Mr. Sanders Goes to Morehouse — a reflection on the Kingian origins of the “Sanders Revolution”
Revolution?! What is that guy talking about?!
Today Bernie Sanders is speaking at Morehouse College. Morehouse is the alma mater of Rev. Dr. Martin Luther King, Jr.
For Bernie, the trip is a pilgrimage of sorts. The Senator describes himself today the same way he did when he was in college: as a student of Dr. King.
When you look at his campaign, it is clear that Dr. King’s values — many of them shaped at Morehouse –- run all through it.
He has looked upon the unpunished crimes of Wall Street and the unfair sentences meted out to black Americans in the spirit of Dr. King, who said: “An unjust law is a code that a numerical or power majority group compels a minority group to obey but does not make binding on itself.”
He understands the sudden violence of shooting deaths, and the slow deaths brought on by structural violence.
He knows that, in the words of Dr. King, “True compassion is more than flinging a coin to a beggar; it is not haphazard and superficial. It comes to see that an edifice which produces beggars needs restructuring.”
He knows that, in the words of Dr. King, “We must develop a federal program of public works, retraining, and jobs for all — so that none, white or black, will have cause to feel threatened. He understands that, in the words of Dr. King, “There is nothing except shortsightedness to prevent us from guaranteeing an annual minimum and livable income for every American family.”
His jobs agenda heeds the words of Dr. King, who said “we must develop a federal program of public works, retraining, and jobs for all — so that none, white or black, will have cause to feel threatened.” Dr. King also said “there is nothing except shortsightedness to prevent us from guaranteeing an annual minimum and livable income for every American family.”
Dr. King said that “a true revolution of values will soon look uneasily on the glaring contrast of poverty and wealth.” Bernie Sanders understands that and has dedicated his life to that revolution.
Bernie Sanders heard and understood when Dr. King said these words:
“The unemployed, poverty-stricken white man must be made to realize that he is in the very same boat with the Negro. Together, they could exert massive pressure on the government to get jobs for all. Together they could form a grand alliance. Together, they could merge all people for the good of all.”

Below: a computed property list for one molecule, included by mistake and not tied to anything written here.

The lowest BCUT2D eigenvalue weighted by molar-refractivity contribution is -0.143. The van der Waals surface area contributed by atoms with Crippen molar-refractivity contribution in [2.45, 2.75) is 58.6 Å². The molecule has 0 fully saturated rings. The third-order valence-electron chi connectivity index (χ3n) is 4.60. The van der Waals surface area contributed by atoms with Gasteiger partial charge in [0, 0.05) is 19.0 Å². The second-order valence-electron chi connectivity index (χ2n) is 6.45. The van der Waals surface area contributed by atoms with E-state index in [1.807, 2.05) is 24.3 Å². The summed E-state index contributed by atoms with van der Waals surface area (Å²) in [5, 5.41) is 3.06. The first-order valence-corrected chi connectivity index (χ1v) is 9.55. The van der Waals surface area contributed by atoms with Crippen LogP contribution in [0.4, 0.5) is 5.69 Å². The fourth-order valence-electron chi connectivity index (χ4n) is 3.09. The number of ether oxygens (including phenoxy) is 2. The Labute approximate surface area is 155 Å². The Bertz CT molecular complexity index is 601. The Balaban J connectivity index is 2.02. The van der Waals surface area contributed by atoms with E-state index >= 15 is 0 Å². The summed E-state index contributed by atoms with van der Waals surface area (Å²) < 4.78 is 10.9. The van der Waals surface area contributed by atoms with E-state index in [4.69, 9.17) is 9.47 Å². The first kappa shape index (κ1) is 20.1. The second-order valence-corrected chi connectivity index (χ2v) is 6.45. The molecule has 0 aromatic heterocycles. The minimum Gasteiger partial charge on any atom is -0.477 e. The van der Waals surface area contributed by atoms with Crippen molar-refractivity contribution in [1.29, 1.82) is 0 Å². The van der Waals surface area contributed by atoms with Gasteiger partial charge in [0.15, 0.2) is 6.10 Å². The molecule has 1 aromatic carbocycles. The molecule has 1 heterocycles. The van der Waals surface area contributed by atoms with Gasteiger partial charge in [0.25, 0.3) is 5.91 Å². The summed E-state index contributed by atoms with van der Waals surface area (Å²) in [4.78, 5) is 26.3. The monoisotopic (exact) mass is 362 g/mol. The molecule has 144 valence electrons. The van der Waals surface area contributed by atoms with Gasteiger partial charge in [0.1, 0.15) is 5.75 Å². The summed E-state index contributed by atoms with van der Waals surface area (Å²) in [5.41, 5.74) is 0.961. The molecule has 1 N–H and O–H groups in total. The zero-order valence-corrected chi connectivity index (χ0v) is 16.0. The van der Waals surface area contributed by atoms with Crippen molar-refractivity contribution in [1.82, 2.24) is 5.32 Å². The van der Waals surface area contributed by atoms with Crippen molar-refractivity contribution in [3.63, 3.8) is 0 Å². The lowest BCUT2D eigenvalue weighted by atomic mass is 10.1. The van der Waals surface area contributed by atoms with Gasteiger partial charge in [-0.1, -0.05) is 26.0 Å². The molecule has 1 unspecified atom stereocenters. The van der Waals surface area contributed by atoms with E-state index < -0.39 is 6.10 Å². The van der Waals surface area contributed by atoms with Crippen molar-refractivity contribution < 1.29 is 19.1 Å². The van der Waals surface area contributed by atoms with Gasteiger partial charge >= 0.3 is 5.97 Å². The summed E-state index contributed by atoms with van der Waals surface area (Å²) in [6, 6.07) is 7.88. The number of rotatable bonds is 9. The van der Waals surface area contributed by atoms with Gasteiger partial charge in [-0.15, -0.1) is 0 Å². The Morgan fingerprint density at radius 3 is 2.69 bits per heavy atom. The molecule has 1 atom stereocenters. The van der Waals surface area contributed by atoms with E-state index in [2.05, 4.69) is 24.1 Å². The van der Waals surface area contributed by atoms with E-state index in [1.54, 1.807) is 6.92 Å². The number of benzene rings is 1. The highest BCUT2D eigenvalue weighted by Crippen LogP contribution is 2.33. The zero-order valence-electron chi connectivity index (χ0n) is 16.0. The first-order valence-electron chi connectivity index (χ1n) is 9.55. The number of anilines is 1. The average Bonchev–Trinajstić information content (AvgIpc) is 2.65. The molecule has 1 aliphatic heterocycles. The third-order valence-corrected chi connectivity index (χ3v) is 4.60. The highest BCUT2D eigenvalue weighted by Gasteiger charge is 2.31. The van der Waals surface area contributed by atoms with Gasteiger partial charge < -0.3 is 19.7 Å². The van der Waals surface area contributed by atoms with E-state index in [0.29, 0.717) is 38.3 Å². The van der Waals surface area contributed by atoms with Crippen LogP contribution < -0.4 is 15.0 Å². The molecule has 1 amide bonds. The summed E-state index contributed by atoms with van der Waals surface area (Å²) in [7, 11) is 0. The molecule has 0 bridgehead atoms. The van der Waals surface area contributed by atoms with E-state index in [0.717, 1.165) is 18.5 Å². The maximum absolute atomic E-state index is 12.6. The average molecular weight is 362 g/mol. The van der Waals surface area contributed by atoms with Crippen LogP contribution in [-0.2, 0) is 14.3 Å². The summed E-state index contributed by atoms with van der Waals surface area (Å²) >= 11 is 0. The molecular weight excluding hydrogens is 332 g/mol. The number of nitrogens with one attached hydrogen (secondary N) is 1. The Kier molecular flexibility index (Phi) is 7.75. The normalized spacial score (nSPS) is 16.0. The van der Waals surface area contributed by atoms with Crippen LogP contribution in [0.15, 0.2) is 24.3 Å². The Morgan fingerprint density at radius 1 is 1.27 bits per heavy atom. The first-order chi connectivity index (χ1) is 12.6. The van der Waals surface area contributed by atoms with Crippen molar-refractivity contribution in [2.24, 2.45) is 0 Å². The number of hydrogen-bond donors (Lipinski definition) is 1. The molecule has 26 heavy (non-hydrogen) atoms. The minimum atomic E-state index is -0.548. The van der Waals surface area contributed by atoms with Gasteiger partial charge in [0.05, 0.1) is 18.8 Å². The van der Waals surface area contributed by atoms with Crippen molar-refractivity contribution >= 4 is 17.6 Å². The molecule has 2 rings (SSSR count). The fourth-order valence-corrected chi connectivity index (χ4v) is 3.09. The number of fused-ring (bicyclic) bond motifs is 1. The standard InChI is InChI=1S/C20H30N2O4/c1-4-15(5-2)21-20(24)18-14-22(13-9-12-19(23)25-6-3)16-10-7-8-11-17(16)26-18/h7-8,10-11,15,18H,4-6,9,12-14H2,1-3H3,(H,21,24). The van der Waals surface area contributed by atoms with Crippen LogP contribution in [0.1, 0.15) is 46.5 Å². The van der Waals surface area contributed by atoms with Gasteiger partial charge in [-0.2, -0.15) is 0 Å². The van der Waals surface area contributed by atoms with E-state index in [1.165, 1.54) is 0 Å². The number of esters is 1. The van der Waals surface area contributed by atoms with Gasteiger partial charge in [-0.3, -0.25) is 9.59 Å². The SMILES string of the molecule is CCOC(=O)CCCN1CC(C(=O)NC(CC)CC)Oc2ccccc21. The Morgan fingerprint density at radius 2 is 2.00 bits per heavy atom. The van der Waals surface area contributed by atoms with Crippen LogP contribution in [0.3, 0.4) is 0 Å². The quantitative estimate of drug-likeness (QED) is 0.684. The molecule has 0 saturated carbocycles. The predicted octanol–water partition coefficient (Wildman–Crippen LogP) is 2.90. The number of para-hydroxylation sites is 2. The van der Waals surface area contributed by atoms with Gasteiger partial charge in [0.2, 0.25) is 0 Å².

Last but not least, Bernie Sanders has heeded the advice Dr. King gave on leadership:
“Ultimately a genuine leader is not a searcher for consensus but a molder of consensus.”
He does not get along to go along. As he has moved steadily up from 3 percent in the polls to being the Democrat who polls best against every possible Republican nominee, Bernie Sanders has worked to remold our national consensus along lines of justice, righteousness, and equality.
Bernie Sanders understands the spiritual call for justice. He says “I would not be running for president of the United States if I did not have very strong religious and spiritual feelings. He said, “my spirituality is that we are all in this together and that when children go hungry, when veterans sleep out on the street, it impacts me.”
The other candidate will tell you that Bernie offers you fairy tales, lacks foreign policy experience, and won’t be ready for the job on Day One. Consider those words — and then remember she made the exact same claims about then-Senator Obama eight years ago.
She will tell you that we most take an incremental approach to achieving the relief our families need. Consider those words, then consider these words of Dr. King’s:
“Now let us rededicate ourselves to the long and bitter — but beautiful — struggle for a new world. This is the calling of the sons of God, and our brothers wait eagerly for our response. Shall we say the odds are too great? Shall we tell them the struggle is too hard?”
The spirit of Martin Luther King Jr. has motivated Bernie Sanders from the early 1960s to today. It echoes in his speeches. It shines in his vision. And it resounds in his courage to step out on faith and build a strong national consensus that together we can create a stronger, more just America for all our families — not tomorrow, but today.
That is what happens when a young civil rights organizer stays steadfast to his beliefs as he rises in American politics.
When someone asks you, “What kind of revolution is Bernie talking about?” Tell them, “The same kind Dr. King wanted.”